Film Cincinnati helping bring major movies to the Queen City
CINCINNATI (WXIX) - Over the years, Cincinnati has felt like a mini Hollywood at times, and the woman helping the Queen City shine under the big lights is the Executive Director of Film Cincinnati Kristen Schlotman.
For 25 years, Schlotman has been a part of Film Cincinnati.
“I knew I would always work in production and I knew I loved Cincinnati, so to be able to do both has been really a wonderful serendipity for me,” explained Schlotman.
She said her love for television and movies started when she was a child.
“I grew up watching ABC afternoon specials,” said Schlotman. “I auditioned for a few and I was in a few when I was in high school at Walnut Hills High School.”
After graduating from college and working as a radio DJ in North Carolina, Schlotman found her way back home taking on the role of Executive Director at Film Cincinnati.
She says bringing major movie productions here didn’t happen overnight.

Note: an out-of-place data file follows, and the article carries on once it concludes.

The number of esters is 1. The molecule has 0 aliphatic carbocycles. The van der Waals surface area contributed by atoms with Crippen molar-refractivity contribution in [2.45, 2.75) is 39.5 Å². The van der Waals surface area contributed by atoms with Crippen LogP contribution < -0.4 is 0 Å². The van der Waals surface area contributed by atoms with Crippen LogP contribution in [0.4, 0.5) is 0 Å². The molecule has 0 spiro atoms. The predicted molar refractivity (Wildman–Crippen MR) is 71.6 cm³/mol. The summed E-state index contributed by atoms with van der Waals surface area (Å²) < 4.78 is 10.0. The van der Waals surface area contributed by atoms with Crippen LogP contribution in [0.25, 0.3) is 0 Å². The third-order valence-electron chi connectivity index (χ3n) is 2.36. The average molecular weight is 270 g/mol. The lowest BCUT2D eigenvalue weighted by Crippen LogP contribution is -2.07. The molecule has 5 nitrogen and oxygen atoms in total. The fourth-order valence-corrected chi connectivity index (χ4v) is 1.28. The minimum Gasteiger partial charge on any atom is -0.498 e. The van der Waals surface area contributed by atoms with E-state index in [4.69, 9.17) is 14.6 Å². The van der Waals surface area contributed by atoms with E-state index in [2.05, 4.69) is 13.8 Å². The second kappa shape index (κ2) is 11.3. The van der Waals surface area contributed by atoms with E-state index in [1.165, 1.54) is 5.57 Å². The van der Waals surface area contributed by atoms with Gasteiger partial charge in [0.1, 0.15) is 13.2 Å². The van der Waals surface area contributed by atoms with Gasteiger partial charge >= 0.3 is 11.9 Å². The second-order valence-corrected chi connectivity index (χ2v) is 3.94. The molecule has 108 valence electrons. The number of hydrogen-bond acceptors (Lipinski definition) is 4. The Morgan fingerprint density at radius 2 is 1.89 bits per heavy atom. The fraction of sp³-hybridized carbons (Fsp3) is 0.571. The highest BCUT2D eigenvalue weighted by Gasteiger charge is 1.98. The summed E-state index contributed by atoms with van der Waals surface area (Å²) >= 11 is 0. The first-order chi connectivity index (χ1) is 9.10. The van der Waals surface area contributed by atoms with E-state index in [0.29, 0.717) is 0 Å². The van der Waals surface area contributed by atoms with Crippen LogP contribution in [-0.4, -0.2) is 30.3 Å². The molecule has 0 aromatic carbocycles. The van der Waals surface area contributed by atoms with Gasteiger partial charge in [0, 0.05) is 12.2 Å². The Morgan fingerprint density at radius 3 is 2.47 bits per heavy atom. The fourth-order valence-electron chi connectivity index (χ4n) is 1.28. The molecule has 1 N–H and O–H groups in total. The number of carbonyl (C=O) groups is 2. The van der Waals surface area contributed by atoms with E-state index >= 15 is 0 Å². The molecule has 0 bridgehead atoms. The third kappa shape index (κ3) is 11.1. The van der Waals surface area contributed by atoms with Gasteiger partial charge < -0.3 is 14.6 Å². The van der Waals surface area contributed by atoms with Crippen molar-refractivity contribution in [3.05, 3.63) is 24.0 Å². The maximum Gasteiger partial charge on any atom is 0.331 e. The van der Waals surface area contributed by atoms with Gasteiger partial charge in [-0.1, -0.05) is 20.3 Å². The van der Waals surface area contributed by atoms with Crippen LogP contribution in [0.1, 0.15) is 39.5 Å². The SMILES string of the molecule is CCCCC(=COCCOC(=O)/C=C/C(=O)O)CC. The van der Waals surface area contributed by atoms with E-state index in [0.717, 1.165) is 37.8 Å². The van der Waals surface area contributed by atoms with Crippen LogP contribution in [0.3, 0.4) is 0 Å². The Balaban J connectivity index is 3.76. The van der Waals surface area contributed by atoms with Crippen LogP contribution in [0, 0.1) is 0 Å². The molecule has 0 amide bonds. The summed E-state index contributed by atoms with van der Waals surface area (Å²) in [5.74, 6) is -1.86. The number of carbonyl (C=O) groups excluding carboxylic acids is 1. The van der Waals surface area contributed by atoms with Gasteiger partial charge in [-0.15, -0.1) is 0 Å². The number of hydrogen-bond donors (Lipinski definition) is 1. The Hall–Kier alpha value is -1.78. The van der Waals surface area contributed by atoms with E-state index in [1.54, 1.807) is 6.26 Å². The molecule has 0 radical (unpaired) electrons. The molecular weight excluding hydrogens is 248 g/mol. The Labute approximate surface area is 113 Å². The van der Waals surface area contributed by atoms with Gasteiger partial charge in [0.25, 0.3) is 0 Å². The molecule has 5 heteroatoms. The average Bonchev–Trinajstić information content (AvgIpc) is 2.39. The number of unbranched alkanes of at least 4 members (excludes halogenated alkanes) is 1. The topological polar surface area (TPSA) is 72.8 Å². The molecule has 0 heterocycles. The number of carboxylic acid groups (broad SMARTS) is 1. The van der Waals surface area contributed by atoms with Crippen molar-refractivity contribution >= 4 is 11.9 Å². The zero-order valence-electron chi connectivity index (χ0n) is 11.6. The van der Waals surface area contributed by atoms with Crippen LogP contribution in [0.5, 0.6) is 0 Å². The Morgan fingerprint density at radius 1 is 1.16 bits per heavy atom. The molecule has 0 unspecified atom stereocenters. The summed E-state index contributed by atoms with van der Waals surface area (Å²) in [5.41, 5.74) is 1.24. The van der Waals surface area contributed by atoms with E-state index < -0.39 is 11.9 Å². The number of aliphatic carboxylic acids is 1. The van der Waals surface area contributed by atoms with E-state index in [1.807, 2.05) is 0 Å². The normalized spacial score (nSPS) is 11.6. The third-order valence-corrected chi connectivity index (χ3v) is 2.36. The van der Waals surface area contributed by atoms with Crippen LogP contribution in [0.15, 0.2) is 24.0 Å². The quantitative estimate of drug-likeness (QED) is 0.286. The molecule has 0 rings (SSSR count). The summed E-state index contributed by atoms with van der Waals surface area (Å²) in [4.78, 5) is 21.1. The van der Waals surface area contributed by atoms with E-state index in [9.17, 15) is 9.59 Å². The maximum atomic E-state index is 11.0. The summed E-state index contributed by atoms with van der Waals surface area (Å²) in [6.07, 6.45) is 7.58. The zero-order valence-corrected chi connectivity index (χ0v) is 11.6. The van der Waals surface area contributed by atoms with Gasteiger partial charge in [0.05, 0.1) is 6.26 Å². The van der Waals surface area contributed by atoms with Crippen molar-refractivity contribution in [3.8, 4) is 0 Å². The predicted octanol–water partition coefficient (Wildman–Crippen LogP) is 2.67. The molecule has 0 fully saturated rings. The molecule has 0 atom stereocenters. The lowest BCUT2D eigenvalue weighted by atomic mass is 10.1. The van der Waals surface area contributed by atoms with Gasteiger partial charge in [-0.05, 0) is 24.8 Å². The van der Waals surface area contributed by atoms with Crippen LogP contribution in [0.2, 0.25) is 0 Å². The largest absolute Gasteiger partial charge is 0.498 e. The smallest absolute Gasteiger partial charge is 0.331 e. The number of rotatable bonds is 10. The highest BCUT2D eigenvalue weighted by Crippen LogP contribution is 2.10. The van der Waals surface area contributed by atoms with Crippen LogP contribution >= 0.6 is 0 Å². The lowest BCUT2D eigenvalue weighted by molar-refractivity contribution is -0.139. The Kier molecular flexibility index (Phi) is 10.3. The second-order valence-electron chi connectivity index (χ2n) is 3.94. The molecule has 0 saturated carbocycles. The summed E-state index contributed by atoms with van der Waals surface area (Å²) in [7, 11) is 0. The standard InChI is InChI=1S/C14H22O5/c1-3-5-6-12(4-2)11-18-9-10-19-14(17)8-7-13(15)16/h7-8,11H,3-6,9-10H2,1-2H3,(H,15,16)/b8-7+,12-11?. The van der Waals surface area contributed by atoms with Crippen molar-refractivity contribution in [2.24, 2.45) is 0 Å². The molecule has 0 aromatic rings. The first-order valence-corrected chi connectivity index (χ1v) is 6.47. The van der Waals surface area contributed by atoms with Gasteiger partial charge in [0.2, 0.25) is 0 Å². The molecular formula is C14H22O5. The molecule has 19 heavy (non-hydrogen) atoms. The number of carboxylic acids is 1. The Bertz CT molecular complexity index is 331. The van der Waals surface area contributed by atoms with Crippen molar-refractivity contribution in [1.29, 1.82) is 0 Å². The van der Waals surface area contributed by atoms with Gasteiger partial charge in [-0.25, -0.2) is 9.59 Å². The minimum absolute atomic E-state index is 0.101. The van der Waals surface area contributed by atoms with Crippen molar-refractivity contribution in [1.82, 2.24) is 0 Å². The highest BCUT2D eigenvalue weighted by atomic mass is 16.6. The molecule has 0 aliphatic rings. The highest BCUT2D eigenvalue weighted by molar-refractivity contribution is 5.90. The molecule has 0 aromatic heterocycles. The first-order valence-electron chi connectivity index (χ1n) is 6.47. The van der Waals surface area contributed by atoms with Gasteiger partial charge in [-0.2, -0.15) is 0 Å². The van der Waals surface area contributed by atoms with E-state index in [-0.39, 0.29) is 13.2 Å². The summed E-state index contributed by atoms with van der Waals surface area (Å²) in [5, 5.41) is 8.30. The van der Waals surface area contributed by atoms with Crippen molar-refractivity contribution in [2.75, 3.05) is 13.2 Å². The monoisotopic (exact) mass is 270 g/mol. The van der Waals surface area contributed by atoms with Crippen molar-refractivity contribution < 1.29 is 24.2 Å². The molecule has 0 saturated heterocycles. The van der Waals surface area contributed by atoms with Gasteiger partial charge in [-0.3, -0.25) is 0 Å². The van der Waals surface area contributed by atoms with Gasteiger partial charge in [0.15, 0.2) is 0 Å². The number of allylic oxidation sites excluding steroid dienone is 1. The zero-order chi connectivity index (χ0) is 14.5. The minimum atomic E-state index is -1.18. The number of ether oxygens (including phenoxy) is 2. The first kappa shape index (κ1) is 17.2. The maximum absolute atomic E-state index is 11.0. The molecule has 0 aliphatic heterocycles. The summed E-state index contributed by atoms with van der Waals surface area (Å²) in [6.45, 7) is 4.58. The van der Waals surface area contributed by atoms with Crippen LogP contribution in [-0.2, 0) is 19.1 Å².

Schlotman helped lead the way, advocating for the passage of the Ohio Motion Picture Tax Credit, which gives major incentives for filmmakers who bring their productions to the state.
“The reason they’re considering Cincinnati is that there’s an office here trying to recruit them, so we read movie scripts,” Schlotman said. “We get in touch with producers and directors. We send them electronic packages to show them what their film would like, like shooting right here in greater Cincinnati. Once we are able to sell them on the idea of coming here then we support the project from script to screen.”
In 2021, five major motion pictures were shot across the city, employing hundreds and spending thousands of dollars.
When the film “Inconceivable” wrapped up in 2016, with Nicolas Cage, the director had this to say.
“Regionally, this was to be shot playing the Hamptons, and when I saw what the city of Cincinnati offered, I completely changed the script so that it would embody this city and everything that it has to offer,” Director Jonathan Baker said.
Schlotman says she is living her dream, combining her two loves: movies and Cincinnati. She wants to create more space for others locally in the industry to help make Cincinnati the top destination for filmmaking.
“For so long, Cincinnati has had a rich history in arts and culture,” Schlotman explained. “Everyone remembers the opera and the ballet and the symphony, but I want them to remember film production as part of this tapestry. I think it’s a great pillar of the arts and culture in our community and I don’t want to stop until we’re number one.”
According to MovieMaker Magazine, Cincinnati is now one of the top 10 cities in the world for film production.
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